On the first of December, Jill O'Leary -- until last week a self-possessed, self-assured career woman -- found herself up in the air, obeying her mother's order to spend Christmas in Luxembourg. (p.1)
Summary: Jill O'Leary heads back home for Christmas to small-town Luxembourg, Ohio. It's not something to which she looks forward. Her father, whom she remembers fondly, is no longer alive; she has a very rocky relationship with her mother, Regina O'Leary; and the last time she left, after a bad break-up with her boyfriend, Heath, she had run over his dog. But her father's business, the Luxembourg Inn, has an uncertain future in light of her parents' somewhat creative accounting and budgeting, so she returns if only to see if she can preserve anything of her father's legacy.
In Luxembourg, she meets a local investor, Garrett French, whom her mother gravely dislikes, who has been trying to make an offer to buy the inn. She also meets a mysterious Mr. Singh, a man with a polish and sophistication that is undeniably far beyond anything smalltown Ohio could produce, and whose very presence here in the middle of nowhere is a puzzle. Meeting Heath again goes much better than she expected -- he has settled down well and is contrite for his mistreatment of her; while Jill had primarily been feeling guilty about the dog, we learn that her doing so wasn't quite a matter of spite, but was, as Heath himself admits, rooted in the nasty temper of the dog. Throughout she has to deal with the passive-aggressive melodrama of her mother and the drama of her two sisters, Reagan and Del. Tensions with her mother increase, and come to a pinnacle when her mother demands that her daughters express their love for her and Jill finds that she just honestly can't. Everything seems a tangle and doomed to collapse into disaster -- until the knot of the problem begins to unravel.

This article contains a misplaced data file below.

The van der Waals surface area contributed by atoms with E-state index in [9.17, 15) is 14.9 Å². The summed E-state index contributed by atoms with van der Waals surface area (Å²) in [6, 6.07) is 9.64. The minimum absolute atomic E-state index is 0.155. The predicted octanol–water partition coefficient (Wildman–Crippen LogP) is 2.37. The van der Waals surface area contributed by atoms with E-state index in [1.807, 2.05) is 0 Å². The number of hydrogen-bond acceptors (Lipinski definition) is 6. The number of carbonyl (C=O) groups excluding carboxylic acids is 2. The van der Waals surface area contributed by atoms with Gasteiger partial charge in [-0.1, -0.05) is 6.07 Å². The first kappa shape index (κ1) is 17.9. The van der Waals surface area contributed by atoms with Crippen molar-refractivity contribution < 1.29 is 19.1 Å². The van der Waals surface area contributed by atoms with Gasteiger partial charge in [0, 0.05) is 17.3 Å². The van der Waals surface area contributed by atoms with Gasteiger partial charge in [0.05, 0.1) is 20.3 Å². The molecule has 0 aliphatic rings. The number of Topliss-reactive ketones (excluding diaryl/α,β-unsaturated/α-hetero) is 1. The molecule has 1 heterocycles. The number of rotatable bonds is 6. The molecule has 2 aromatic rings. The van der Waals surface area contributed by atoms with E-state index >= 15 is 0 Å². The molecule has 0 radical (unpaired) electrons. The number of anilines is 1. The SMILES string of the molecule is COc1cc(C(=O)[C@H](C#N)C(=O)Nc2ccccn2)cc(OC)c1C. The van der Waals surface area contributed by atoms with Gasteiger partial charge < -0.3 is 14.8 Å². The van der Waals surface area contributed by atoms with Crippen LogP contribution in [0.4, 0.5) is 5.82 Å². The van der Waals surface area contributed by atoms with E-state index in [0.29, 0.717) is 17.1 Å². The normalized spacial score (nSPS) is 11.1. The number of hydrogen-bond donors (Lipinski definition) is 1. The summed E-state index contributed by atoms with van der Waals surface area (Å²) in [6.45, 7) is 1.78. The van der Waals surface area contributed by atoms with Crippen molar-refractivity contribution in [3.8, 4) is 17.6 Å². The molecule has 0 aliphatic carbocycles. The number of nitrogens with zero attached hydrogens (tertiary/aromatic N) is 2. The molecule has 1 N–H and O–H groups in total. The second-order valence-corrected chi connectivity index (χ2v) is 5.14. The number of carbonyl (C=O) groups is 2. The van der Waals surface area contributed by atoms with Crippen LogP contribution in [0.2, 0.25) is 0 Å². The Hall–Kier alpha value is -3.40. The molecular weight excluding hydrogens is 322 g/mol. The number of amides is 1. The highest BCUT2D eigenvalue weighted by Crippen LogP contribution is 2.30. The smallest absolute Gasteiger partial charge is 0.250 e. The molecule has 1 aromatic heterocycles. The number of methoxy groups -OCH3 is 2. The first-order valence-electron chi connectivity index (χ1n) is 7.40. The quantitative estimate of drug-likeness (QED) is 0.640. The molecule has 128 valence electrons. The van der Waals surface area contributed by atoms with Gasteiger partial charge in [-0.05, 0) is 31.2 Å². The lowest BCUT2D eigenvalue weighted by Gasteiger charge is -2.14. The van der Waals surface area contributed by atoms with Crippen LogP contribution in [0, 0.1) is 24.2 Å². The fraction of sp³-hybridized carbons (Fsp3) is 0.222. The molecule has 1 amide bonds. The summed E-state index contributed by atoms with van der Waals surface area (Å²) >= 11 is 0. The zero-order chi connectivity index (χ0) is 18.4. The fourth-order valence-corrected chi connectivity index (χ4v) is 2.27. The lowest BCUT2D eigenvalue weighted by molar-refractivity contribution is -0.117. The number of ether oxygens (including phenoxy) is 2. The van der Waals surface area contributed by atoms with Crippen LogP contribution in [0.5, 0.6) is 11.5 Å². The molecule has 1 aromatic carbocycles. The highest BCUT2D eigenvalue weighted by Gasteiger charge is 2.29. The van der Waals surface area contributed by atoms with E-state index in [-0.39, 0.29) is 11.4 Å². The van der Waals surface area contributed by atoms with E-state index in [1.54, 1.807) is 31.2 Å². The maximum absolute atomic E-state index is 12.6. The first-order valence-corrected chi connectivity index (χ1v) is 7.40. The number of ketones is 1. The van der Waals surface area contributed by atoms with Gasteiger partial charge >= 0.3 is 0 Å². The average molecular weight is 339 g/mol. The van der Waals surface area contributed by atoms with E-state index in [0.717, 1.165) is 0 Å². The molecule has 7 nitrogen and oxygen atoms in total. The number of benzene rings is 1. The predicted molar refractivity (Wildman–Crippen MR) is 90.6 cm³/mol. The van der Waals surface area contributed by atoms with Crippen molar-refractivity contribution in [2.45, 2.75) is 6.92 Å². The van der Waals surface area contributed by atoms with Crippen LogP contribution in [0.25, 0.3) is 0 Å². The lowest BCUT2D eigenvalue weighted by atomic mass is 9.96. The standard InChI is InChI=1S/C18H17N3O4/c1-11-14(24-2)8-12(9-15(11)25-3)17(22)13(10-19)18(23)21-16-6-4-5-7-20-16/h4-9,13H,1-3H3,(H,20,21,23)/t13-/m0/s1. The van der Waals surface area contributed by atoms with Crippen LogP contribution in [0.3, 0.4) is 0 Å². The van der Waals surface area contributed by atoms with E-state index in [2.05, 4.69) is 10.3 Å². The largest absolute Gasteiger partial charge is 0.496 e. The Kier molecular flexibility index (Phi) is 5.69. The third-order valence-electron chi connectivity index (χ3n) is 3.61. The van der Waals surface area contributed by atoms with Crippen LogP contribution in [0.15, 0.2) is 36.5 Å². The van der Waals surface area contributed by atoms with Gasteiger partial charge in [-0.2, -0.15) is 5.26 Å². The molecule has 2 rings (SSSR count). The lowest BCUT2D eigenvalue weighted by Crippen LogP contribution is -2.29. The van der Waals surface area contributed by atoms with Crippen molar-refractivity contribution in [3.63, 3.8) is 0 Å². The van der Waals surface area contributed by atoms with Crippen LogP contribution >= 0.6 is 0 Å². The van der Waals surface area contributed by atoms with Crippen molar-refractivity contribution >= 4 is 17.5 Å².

The book is effectively a love-story, but it deliberately (and to good humorous effect) shunts the usual Hallmark-style romance off onto Mr. Singh and Jill's friend Amita, whose fairy-tale, love-at-first-sight, impossibly perfect romance contrasts with the actual love story at the heart of the book: a story of love of family (with all of its rocky aspects) and of how love develops between two very flawed people trying to find the happiness genuinely suitable for them in a world where fate mostly only allows a very unstable felicity.
In addition to reading it, I listened to the audiobook version, narrated by Suzanne T. Fortin. I think listening to the book, and not just reading it, brings out a few aspects of the story a bit more -- I think the humor particularly benefits from the living voice, which almost naturally brings out the passive-aggressiveness of Regina O'Leary, as well as the humor of the Amita / Mr. Singh sideplot. The family drama, I think, works somewhat better on the page, I suspect because much of the drama is actually dramatic drama, in the old-fashioned sense of 'dramatic': it arises from the complex interactions of multiple characters in a coherently framed scene, which is somewhat easier for a reader's imagination to supply than a narrator. It would be very adaptable to a screenplay, I think, which is perhaps a sign that it is, Jill-like, the true child of its mother the Hallmark Channel and its father King Lear. But in both formats, page and audio, it is an enjoyable holiday read.
In this fallen world, however, some people were better loved at a distance. For years, that distance had been the divide between Los Angeles and Luxembourg. Now there was no barrier to coming home: not Heath Albany's dog, not Mother herself, not even bad career prospects. Certainly, not close ties in Los Angeles. Her best friend there was ready to embark on her own adventure.
And some people were better loved up close, in person. (p. 122)
Cat Hodge, Unstable Felicity: A Christmas Novella, Oak & Linden (2020).